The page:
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New Political Groups Face Few Spending and Donation Limits

In the wake of the landmark Citizens United v. FEC campaign finance ruling, unions and corporations are now allowed to spend unlimited amounts of their own money to support candidates via advertising. But those are not the only changes to the campaign finance landscape likely to have an impact on this year’s elections.

A lower-profile March ruling by the U.S. Court of Appeals for the District of Columbia, SpeechNow.org v FEC, allows independent groups to pool and spend unlimited amounts of money on electioneering communications for or against candidates for office. The Center for Responsive Politics, a nonpartisan watchdog group for money in politics, reported last week that seven of these groups have already formed.

One of those new independent expenditure groups is called “Florida Is Not For Sale,” and was recently created to support the candidacy of Kendrick Meek, a candidate for the Democratic Senate nomination in Florida.

These groups are the result of FEC advisory opinions issued last month that incorporate Citizens United and SpeechNow rulings and are creating what NationalJournal columnist Elisa Newlin Carney called “super PACs”:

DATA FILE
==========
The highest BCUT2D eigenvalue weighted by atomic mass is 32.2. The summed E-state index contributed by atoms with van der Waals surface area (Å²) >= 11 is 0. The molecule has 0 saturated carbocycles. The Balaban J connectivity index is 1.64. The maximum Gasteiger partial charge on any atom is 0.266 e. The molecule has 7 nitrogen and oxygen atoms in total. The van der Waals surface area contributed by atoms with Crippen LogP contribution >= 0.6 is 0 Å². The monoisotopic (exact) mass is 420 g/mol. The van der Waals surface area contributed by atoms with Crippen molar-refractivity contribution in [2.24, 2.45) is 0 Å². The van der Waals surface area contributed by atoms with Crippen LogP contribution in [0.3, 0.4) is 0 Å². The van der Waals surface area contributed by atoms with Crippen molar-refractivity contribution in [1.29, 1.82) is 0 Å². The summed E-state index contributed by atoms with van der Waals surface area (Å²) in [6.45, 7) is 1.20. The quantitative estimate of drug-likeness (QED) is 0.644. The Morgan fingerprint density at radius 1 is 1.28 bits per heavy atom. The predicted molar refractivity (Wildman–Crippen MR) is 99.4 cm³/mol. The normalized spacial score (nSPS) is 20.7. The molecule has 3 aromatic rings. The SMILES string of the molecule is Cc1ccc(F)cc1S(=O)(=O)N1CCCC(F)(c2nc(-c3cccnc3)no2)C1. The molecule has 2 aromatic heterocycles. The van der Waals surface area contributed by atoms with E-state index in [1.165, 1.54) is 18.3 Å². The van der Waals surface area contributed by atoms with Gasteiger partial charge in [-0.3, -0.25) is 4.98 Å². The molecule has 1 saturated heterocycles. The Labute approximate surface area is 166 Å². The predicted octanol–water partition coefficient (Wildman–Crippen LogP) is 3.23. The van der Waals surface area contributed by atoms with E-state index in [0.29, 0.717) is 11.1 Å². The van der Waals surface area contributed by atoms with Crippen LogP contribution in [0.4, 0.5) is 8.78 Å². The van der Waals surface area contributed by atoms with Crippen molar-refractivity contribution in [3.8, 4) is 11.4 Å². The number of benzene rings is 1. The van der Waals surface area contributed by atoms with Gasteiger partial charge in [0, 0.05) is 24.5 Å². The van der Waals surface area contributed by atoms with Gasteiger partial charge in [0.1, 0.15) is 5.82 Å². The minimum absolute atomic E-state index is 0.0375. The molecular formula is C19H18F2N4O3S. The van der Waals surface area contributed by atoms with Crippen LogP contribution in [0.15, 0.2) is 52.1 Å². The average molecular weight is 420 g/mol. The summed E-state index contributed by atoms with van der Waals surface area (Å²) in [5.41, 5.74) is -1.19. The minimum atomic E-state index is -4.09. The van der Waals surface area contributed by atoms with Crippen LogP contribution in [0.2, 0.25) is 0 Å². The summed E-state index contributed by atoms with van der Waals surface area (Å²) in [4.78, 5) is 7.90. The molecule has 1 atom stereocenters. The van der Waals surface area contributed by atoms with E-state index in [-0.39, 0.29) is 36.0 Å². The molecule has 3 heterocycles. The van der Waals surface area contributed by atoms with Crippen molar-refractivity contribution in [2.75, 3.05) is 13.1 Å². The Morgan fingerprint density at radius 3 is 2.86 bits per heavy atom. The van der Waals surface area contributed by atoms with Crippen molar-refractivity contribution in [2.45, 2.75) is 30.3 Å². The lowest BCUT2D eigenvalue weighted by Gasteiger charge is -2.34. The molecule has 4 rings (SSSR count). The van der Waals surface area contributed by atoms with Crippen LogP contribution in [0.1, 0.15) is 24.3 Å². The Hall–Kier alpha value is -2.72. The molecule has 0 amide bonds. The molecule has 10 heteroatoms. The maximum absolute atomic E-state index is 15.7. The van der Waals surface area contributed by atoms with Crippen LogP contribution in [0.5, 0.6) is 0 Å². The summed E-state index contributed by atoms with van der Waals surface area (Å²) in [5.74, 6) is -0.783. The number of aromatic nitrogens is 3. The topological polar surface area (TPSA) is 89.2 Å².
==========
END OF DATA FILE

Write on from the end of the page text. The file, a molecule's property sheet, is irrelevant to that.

The FEC advisory opinions appear to set the stage for a new generation of “super” political action committees that raise unlimited, previously-outlawed corporate and union money, while comprehensively reporting all receipts and expenditures. These groups must follow the same disclosure rules as fully-regulated PACs, but may not donate money to candidates.

Mary Brandenberg, a spokeswoman with the Federal Election Commission, said that before the SpeechNow decision, a PAC that wanted to make independent expenditures that spent more than $1,000 could only take $5,000 a year from an individual.

“The SpeechNow ruling allows individuals to make unlimited contributions to independent expenditure-only committees,” she said in an e-mail.

Ben Ginsberg, a Republican who served as head counsel to both of George W. Bush’s presidential campaigns, said overregulation of political campaigns has given special interest groups a louder megaphone than parties or candidates at the federal level. Ginsberg said the new PACs emerging after the Citizens United and SpeechNow rulings are a result of that overregulation.

“You need an election where candidates and the party can speak with an equally large megaphone as the interest groups. The way it works now is that outside groups define the candidates,” Ginsberg said.

Paul Ryan, FEC program director with the Campaign Legal Center and an advocate for stricter regulation of money spent in federal elections, says the FEC needs to clarify the rules of the road for these new outside groups.

“Post SpeechNow PACs are a new breed. Unfortunately, the FEC hasn’t made clear how they will handle them,” Ryan said.

He added that if these PACs decide in the future that they want to start giving money directly to candidates, it is impossible to tell how the FEC would handle the situation.

“It is quite a dramatic change. We had limits on contributions to PACs since the 1970s, a ban on corporate political contributions since 1907 and a ban on corporate political expenditures PACs since 1947. In 8 months we’ve had elimination of all those,” Ryan said.